Author: Leah Shepherd
- There are a variety of employee benefits that are designed to offer convenience and cost savings to employees. Most of these benefits are not required by law, but employers should consider providing them, as they can increase retention, improve recruitment and make the total compensation package more well-rounded and comprehensive for a workforce with a diverse set of needs and interests. Generally, such benefits are low cost and not too hard for employers to oversee once they are in place.
- Employers can provide qualified transportation spending accounts, transit and parking subsidies, and various work-life arrangements to help relieve employees' commuting headaches. See Commuter/Transportation Benefits.
- Employees with young children will appreciate help paying for childcare and finding emergency childcare coverage. See Dependent Care Benefits.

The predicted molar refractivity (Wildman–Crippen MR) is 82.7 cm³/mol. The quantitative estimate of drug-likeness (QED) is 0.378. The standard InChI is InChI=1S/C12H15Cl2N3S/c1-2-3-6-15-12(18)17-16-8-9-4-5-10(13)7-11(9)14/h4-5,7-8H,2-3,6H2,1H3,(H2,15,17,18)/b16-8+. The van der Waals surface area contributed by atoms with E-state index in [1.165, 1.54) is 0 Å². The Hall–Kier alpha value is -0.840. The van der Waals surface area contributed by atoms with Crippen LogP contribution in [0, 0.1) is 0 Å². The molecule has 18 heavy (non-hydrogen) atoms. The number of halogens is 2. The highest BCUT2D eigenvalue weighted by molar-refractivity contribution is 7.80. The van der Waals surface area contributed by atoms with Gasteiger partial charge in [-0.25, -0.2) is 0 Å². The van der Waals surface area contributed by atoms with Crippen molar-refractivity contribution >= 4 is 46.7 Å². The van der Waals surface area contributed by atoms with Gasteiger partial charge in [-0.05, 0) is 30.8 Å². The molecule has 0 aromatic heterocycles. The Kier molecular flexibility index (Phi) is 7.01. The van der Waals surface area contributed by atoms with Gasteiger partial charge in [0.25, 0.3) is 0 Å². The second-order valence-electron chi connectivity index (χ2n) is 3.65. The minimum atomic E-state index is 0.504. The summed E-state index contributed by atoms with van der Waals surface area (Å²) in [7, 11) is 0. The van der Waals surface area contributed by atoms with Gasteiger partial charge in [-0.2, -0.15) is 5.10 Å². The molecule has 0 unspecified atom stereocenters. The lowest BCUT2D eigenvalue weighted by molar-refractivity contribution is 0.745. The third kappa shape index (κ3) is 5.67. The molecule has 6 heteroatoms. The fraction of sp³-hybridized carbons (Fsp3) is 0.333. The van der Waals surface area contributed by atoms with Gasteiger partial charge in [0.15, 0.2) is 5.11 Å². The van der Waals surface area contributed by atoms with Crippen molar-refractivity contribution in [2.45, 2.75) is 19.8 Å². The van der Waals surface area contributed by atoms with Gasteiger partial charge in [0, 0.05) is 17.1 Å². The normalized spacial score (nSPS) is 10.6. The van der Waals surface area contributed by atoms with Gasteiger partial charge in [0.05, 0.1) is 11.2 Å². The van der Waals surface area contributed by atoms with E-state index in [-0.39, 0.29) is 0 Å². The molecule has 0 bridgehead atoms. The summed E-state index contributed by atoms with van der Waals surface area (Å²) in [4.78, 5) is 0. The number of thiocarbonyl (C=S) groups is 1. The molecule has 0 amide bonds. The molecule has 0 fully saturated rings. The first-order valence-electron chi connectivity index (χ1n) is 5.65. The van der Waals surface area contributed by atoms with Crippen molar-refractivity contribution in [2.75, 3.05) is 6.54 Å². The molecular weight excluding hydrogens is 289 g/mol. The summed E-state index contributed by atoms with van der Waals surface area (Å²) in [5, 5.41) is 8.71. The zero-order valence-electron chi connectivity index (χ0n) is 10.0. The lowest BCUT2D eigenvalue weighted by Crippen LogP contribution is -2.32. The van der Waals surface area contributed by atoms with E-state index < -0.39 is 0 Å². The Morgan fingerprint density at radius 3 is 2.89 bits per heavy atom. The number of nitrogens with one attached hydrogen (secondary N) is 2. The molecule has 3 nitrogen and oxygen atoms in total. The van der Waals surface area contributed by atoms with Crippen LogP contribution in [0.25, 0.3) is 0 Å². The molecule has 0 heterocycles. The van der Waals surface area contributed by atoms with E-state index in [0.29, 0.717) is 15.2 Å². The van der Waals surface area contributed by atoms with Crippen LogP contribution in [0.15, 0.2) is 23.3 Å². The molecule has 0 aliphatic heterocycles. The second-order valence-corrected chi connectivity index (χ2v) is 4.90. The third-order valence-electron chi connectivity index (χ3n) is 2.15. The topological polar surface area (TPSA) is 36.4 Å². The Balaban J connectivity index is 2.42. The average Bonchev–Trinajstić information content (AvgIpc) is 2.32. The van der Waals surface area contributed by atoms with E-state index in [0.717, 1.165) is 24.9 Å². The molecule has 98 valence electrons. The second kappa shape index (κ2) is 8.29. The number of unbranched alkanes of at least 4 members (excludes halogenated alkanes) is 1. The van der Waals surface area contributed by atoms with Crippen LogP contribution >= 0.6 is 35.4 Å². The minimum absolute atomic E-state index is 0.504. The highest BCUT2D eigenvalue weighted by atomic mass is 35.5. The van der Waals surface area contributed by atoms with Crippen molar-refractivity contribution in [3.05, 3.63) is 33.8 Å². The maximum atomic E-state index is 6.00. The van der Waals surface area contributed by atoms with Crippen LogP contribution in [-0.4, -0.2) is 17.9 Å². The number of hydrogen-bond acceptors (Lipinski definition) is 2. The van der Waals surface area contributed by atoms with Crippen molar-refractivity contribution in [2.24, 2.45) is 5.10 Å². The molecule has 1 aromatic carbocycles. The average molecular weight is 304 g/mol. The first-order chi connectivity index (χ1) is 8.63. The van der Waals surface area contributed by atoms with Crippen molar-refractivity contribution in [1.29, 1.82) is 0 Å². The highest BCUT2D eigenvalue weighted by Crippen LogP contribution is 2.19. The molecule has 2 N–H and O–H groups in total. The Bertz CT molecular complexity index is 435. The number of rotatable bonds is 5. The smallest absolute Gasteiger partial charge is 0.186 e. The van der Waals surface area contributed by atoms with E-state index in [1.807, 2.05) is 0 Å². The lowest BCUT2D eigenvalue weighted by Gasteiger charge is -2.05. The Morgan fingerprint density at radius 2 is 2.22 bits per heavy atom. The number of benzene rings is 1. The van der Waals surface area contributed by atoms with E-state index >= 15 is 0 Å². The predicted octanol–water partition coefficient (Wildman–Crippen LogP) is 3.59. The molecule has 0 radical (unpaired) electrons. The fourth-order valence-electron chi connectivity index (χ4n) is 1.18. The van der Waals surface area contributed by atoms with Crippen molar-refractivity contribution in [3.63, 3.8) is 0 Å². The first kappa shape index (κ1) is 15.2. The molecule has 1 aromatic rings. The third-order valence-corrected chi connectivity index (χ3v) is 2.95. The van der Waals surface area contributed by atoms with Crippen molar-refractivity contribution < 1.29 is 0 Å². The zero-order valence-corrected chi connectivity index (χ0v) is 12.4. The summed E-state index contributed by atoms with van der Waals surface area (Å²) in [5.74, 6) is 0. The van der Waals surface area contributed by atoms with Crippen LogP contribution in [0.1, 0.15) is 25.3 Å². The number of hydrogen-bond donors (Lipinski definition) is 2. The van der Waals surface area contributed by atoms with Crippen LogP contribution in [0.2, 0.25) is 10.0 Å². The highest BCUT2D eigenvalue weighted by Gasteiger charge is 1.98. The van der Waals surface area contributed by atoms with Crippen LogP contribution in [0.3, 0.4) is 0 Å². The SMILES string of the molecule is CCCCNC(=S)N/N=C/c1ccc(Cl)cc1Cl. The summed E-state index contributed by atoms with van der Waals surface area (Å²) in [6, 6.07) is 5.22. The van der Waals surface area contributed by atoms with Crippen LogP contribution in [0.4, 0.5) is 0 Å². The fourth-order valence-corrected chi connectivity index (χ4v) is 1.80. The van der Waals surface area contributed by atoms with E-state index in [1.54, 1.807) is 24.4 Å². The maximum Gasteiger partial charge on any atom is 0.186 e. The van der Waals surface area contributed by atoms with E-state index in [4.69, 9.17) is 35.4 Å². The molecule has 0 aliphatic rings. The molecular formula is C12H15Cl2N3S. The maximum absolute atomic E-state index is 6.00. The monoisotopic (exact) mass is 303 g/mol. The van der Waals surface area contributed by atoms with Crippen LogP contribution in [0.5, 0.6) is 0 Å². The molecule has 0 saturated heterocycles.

- Long-term care benefits can help employees who need assistance caring for an infirm parent. See Long-Term Care Benefits.
- Tuition assistance can increase employees' job satisfaction, efficiency, quality and productivity. See Tuition Assistance/Reimbursement Plans.
- There are two types of 529 plans that employers can offer to employees for college tuition and related expenses. See Tax-Deferred Education Accounts.
- Employee assistance programs (EAPs) have broadened from mainly offering alcohol and drug counseling to providing assistance for stress, financial issues, legal issues and more. See Employee Assistance Programs.
- Adoption assistance benefits can be provided in the form of financial assistance, paid leave, and resources and referrals. See Adoption Assistance.
- When employers are able to provide voluntary insurance benefits (e.g., home, auto, pet) at discounted group rates, they need to highlight the cost-savings in order to offset the fact that the employee, not the employer, usually pays the full cost. See Discounted Insurance Benefits.
- Discounted purchase programs, or employee purchase programs, for computers, phones, etc., do not cost employers anything, but they will gain employees' appreciation. See Discounted Purchase Programs.
- Employers must ensure their severance packages comply with two major laws, the Employee Retirement Income Security Act (ERISA) and the Older Workers Benefit Protection Act (OWBPA). See Severance Benefits.